With the start of the Vienna talks, the future of Bashar al-Assad has again come to dominate discussions about the future of Syria. The key word appears to be “transition”, with everyone disagreeing on how long this could be and how things can be choreographed.
Yet although he has not been violently ousted from power, Assad has already lost Syria.
November 13 marks the 45th anniversary of the Assad family taking control of Syria. Bashar has lasted half the time of his father. However, the country he nominally presides over is a shadow of its former self.
He has outsourced the defence of his regime to Russia, Iran and Hezbollah. He has lost most of the country’s territory and seen the economy collapse in half. He has seen one in two Syrians forced from their homes. But Assad cannot be said to have ‘won’ anything beyond his own physical survival.
The biggest damage has been brought on the Syrian people and their society. In his new book The Alawis of Syria, academic Michael Kerr described how “the state-building project of Hafez al-Assad lies in ruins”.
Over the past four-and-a-half years, there has been an orgy of rape, summary executions, use of chemical weapons, mass disappearances and unlawful detentions, and the deployment of indiscriminate large-area weapons, such as artillery and barrel bombs.
There are more than four million Syrian refugees – more than the entire population of the Republic of Congo. According to UNICEF, nearly three million Syrian children are out of school both inside and outside a country where once primary school enrolment was almost 100 percent.
Forty-five years on from his father’s capturing of the Syrian state, Bashar, the man who inherited the crown, has run the country into the ground and, today, is more of a puppet sitting on a throne secured by outside interests.
While 19 countries have agreed to back a UN-led peace process during multilateral talks in Vienna, all actors are looking to simultaneously escalate their involvement in the conflict.
A recent British parliamentary report on Syria painted a picture of “thousands of fighting forces in various coalitions and umbrella organisations, with unclear aspirations and shifting alliances”.
Robert Ford, the former US ambassador to Syria, has gone so far as to suggest that “we need a new national unity government in Damascus”.
Talk of “unity” may seem somewhat premature. ISIL in Syria may become a version of Hezbollah in Lebanon; clearly separate Kurdish areas may harden; and the retreat of the Alawites to the coast may continue.
It is important not to forget what triggered Syria’s civil war in the first place. While the Arab Spring may have been the spark, the ripeness of the country for an uprising was set up by the prewar challenges of booming demographics, large-scale urbanisation and the failure of the economy to deliver in the face of growing concerns with corruption and sharpening sectarian cleavages.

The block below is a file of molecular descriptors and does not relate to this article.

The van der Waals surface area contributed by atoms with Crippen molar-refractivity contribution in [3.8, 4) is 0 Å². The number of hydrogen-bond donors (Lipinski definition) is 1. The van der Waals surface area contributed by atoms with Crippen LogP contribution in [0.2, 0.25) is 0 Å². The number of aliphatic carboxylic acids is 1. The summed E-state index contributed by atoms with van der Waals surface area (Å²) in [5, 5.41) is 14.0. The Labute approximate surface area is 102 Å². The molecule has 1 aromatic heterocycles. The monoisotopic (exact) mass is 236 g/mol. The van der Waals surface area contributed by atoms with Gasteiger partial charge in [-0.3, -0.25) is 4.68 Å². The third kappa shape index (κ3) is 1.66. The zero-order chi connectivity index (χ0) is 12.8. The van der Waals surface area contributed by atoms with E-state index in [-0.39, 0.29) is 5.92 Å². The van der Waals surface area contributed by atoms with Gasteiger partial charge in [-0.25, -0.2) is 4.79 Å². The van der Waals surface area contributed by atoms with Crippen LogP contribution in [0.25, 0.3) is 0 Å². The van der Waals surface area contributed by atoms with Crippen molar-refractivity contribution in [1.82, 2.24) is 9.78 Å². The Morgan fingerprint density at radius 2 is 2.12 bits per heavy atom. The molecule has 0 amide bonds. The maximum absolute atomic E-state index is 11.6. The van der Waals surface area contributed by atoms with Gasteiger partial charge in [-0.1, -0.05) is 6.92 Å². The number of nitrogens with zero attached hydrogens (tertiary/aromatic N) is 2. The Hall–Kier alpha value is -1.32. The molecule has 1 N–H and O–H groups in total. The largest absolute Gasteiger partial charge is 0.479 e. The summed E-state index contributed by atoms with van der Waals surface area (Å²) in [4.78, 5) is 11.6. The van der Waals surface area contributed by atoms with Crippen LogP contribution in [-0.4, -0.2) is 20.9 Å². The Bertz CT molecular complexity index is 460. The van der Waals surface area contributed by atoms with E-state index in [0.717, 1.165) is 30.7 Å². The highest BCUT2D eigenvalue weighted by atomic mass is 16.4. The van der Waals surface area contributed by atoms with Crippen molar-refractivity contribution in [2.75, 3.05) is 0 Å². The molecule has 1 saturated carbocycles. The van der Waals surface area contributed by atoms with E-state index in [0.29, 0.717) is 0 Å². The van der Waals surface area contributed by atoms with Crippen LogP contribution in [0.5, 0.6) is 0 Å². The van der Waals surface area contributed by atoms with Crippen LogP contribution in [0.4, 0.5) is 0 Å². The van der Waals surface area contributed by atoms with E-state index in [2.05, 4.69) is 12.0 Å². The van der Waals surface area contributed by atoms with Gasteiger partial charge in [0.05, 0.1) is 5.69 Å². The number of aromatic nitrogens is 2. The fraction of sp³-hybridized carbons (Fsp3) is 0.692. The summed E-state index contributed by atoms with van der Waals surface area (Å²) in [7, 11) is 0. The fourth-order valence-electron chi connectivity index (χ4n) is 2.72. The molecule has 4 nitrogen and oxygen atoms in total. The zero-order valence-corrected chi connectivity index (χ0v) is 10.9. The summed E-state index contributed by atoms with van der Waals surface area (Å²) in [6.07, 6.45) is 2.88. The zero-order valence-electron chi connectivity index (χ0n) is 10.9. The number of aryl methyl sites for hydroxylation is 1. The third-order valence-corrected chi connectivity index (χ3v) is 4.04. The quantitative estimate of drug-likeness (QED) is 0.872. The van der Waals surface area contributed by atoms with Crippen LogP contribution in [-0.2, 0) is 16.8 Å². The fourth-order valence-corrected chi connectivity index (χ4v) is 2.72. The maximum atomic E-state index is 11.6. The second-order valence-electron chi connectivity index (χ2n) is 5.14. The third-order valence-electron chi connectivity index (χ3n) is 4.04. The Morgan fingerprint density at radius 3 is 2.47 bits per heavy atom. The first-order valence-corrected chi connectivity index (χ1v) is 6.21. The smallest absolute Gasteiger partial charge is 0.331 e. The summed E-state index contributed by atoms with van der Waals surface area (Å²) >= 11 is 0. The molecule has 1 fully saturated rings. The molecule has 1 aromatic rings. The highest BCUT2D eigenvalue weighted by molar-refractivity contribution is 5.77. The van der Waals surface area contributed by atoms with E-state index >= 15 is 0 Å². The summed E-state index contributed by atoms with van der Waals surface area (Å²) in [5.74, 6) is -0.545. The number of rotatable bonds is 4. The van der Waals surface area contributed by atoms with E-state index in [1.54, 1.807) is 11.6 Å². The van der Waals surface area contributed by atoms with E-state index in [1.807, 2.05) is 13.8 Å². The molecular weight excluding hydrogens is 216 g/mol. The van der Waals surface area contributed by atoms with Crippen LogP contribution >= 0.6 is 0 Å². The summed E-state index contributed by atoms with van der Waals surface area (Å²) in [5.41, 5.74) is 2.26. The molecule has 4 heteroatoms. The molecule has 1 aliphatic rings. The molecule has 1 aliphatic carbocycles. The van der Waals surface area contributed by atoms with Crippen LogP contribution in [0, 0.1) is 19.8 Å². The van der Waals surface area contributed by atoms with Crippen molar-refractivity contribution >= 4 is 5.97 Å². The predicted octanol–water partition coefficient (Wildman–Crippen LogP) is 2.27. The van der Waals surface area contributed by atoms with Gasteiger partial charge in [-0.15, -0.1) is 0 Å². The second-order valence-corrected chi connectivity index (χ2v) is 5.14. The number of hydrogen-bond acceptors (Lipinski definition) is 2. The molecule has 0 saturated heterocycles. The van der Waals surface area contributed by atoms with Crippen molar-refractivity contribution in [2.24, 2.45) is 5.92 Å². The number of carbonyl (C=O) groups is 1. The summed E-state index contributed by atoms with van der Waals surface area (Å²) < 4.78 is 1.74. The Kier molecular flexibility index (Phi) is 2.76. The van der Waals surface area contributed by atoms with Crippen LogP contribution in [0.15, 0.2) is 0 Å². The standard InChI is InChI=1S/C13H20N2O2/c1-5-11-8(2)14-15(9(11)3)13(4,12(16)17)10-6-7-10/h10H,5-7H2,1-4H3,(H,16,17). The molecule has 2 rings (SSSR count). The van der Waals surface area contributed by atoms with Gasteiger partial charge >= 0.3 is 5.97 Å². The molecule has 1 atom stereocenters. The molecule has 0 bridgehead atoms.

Bashar, despite surviving a humiliating exit from Lebanon and the threat of regime change under George W Bush, may have seemed more secure than ever, but, in fact, he was haemorrhaging both legitimacy and effectiveness as a leader.
The country’s very geography was turning against him. Syria had been through five successive years of drought before the uprising, with the years 2007-2008 bringing reportedly the worst drought in 40 years.
This had a serious impact on the agricultural sector, especially in the east of the country – today, areas dominated by ISIL. Around 1.3 million people were affected, and an estimated 800,000 farmers and herders lost almost all their livestock.
A study published by PAX last month set out the devastating environmental impact of the conflict, explaining that “pulverised building materials containing cement dust, household waste, medical waste, asbestos and other hazardous substances can pose acute and long-term exposure hazards to civilians living in or returning to these areas”.
It is believed that 1.2 million houses – or one-third of all houses in Syria – had been damaged or destroyed by December 2013, a number that, almost two years later, must be substantially higher.
The UN estimates that more than 52 percent of Aleppo’s housing units have suffered partial damage or have been destroyed. Of its 123 neighbourhoods, 21 have been left uninhabitable, while 53 are only partially functioning. Electricity, water supply, and waste management have all taken huge steps backwards, cholera has broken out and the threat from ISIL to blow up the Tabqa Dam should not be taken lightly.
Forty-five years on from his father’s capturing of the Syrian state, Bashar, the man who inherited the crown, has run the country into the ground and, today, is more of a puppet sitting on a throne secured by outside interests. It seems that he would see Syria burn if he were to be crowned the king of ashes. A hollow victory, indeed.
James Denselow is a writer on Middle East politics and security issues and a research associate at the Foreign Policy Centre.
The views expressed in this article are the author’s own and do not necessarily reflect Al Jazeera’s editorial policy.